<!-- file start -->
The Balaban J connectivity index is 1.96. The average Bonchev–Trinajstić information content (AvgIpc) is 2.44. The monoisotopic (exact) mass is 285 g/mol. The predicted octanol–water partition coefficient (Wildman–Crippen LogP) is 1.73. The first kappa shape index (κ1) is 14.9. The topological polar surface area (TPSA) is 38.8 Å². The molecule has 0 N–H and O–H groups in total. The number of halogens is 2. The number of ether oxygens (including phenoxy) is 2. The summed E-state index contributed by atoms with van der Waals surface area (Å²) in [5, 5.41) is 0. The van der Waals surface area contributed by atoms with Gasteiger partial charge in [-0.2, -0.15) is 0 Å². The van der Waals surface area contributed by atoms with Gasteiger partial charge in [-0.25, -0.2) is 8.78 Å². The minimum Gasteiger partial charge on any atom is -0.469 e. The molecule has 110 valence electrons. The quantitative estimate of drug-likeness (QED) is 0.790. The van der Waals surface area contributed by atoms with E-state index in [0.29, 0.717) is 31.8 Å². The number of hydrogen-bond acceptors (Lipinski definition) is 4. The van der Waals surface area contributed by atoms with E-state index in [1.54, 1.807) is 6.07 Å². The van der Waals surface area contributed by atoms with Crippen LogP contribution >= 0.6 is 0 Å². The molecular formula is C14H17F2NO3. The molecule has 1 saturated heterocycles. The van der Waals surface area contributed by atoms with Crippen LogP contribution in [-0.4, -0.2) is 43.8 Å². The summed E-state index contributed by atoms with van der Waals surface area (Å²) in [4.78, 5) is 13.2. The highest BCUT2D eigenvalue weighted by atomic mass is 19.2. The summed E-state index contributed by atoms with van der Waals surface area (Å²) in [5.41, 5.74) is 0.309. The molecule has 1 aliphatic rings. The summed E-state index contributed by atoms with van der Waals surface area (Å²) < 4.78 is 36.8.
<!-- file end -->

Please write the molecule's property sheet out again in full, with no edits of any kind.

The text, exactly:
The Balaban J connectivity index is 1.96. The average Bonchev–Trinajstić information content (AvgIpc) is 2.44. The monoisotopic (exact) mass is 285 g/mol. The predicted octanol–water partition coefficient (Wildman–Crippen LogP) is 1.73. The first kappa shape index (κ1) is 14.9. The topological polar surface area (TPSA) is 38.8 Å². The molecule has 0 N–H and O–H groups in total. The number of halogens is 2. The number of ether oxygens (including phenoxy) is 2. The summed E-state index contributed by atoms with van der Waals surface area (Å²) in [5, 5.41) is 0. The van der Waals surface area contributed by atoms with Gasteiger partial charge in [-0.2, -0.15) is 0 Å². The van der Waals surface area contributed by atoms with Gasteiger partial charge in [-0.25, -0.2) is 8.78 Å². The minimum Gasteiger partial charge on any atom is -0.469 e. The molecule has 110 valence electrons. The quantitative estimate of drug-likeness (QED) is 0.790. The van der Waals surface area contributed by atoms with E-state index in [0.29, 0.717) is 31.8 Å². The number of hydrogen-bond acceptors (Lipinski definition) is 4. The van der Waals surface area contributed by atoms with E-state index in [1.54, 1.807) is 6.07 Å². The van der Waals surface area contributed by atoms with Crippen LogP contribution >= 0.6 is 0 Å². The molecular formula is C14H17F2NO3. The molecule has 1 saturated heterocycles. The van der Waals surface area contributed by atoms with Crippen LogP contribution in [-0.4, -0.2) is 43.8 Å². The summed E-state index contributed by atoms with van der Waals surface area (Å²) in [4.78, 5) is 13.2. The highest BCUT2D eigenvalue weighted by atomic mass is 19.2. The summed E-state index contributed by atoms with van der Waals surface area (Å²) in [5.41, 5.74) is 0.309. The molecule has 1 aliphatic rings. The summed E-state index contributed by atoms with van der Waals surface area (Å²) < 4.78 is 36.8.